March 07 Newsletter
January 1, 1970In this newsletter you'll find:
1. THE WRITER'S LIFE – Beyond the Iron Curtain
2. PUBLISHING NEWS – Hear my new short story free on the web.
3. BIG SKY WRITING WORKSHOPS – Long distance and in New Mexico
4. GOOD NEWS FROM YOU – Congrats to writers from our online groups. *** Tell us your writing news
5. WRITING AGAINST THE ODDS: Article by Sean ***Win a book
1. THE WRITER'S LIFE 2006 had an international flavor to it... as a fan of Russian literature I was honored when the Ruskies produced their own edition of my novel The Time of New Weather. The title translates as Время новой погоды, of course, but I'm not even going to attempt my Russian name, except to say my first name has become WOH. (Woh is me…) If anyone out there reads Russian let me know – first Russian reader to respond gets a free copy (but you have to give me a report on how they did with the translation!). Of course, you can still read The Time of New Weather in English - order it at your local bookstore or write me for a signed first edition, or request a copy at your local library. (It's nice if you ask your library to order it anyway!)
Then Tania and I led a writing workshop at the Franklin College in Lugano, Switzerland, followed by a long-awaited honeymoon in Italy. We're still swooning.
On the writing front, in addition to the new publications below, I've completed rewrites on my screenplay and am waiting for my agent's response. Wish me luck! I'm also just about finished with my short story collection, Pinocchio South, and I've started a new novel, tentatively titled Wilson's Way.
I hope this Spring finds you well, and the Spring weather finds you soon. And for those of you buried under snow, as we've been, I hope you got a lot of writing done!
2. PUBLISHING NEWS
Tania and I contributed to Now Write: Fiction Writing Exercises from Today's Best Writers and Teachers (Tarcher/Penguin). Some great writers in here, with lots of useful exercises, from Robert Olen Butler to Steve Almond.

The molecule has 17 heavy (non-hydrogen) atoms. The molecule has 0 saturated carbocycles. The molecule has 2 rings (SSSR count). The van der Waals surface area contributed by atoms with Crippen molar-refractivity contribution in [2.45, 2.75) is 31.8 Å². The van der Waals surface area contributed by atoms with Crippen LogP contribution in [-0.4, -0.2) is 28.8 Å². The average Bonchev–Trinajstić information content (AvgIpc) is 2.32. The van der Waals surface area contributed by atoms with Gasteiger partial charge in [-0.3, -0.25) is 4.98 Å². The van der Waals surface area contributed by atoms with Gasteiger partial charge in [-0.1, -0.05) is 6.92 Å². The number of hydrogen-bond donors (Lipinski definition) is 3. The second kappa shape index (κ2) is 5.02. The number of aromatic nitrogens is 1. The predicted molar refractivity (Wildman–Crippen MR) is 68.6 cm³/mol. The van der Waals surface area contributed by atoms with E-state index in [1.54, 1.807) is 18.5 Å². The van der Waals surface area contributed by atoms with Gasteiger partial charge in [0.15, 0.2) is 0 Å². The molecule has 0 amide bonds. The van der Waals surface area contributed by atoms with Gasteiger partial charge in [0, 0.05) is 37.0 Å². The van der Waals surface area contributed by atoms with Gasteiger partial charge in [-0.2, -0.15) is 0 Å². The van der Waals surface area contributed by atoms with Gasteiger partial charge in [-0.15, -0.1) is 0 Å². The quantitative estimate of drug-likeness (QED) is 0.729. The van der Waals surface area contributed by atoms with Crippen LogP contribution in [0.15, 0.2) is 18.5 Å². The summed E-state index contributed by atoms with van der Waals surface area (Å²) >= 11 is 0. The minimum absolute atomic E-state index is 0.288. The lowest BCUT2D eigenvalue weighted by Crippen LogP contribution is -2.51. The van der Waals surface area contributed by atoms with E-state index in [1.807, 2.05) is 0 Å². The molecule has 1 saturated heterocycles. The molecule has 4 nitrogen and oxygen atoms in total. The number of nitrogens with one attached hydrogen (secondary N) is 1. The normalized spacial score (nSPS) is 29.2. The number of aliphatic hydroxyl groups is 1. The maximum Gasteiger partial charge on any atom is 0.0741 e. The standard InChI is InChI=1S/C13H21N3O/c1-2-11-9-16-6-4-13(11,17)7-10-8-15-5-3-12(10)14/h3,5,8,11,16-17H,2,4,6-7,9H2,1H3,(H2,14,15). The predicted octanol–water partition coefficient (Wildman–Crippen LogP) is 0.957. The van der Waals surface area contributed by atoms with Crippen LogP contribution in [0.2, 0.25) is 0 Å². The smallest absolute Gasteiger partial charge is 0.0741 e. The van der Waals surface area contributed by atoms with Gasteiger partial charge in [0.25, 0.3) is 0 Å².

You can read my short story: Tale of The in You Are Not Here, a collection of Buddhist Fiction (Wisdom Publications). I recently performed this story with musical improvisation from Taos Pueblo flautist Patrick Shendo-Mirabal and electro-cellist Michael Kott – it was a wonderful experience to work with musicians and the audience seemed to like it too! A live recording of this reading will soon be free to hear on the web – If you'd like to listen, email me and I'll send the link when it's online.
My article The Beatles and Buddhism: The Fab Four Noble Truths, appeared in this Winter's edition of Tricycle: The Buddhist Review. Subscribers can download or you can sign up for the e-version, at Tricycle. Also I have articles in 2007 Writer's Market and the 2007 Guide to Literary Agents, both by Writers Digest Books.
3. BIG SKY WRITING WORKSHOPS: With Sean Murphy and Tania Casselle
WRITE TO THE FINISH: Starts April 21, 2007 – all locations
A 9-month, long-distance course for writers working on a book-length project. We work by email and phone, so you can take part wherever you are. Includes a full manuscript critique.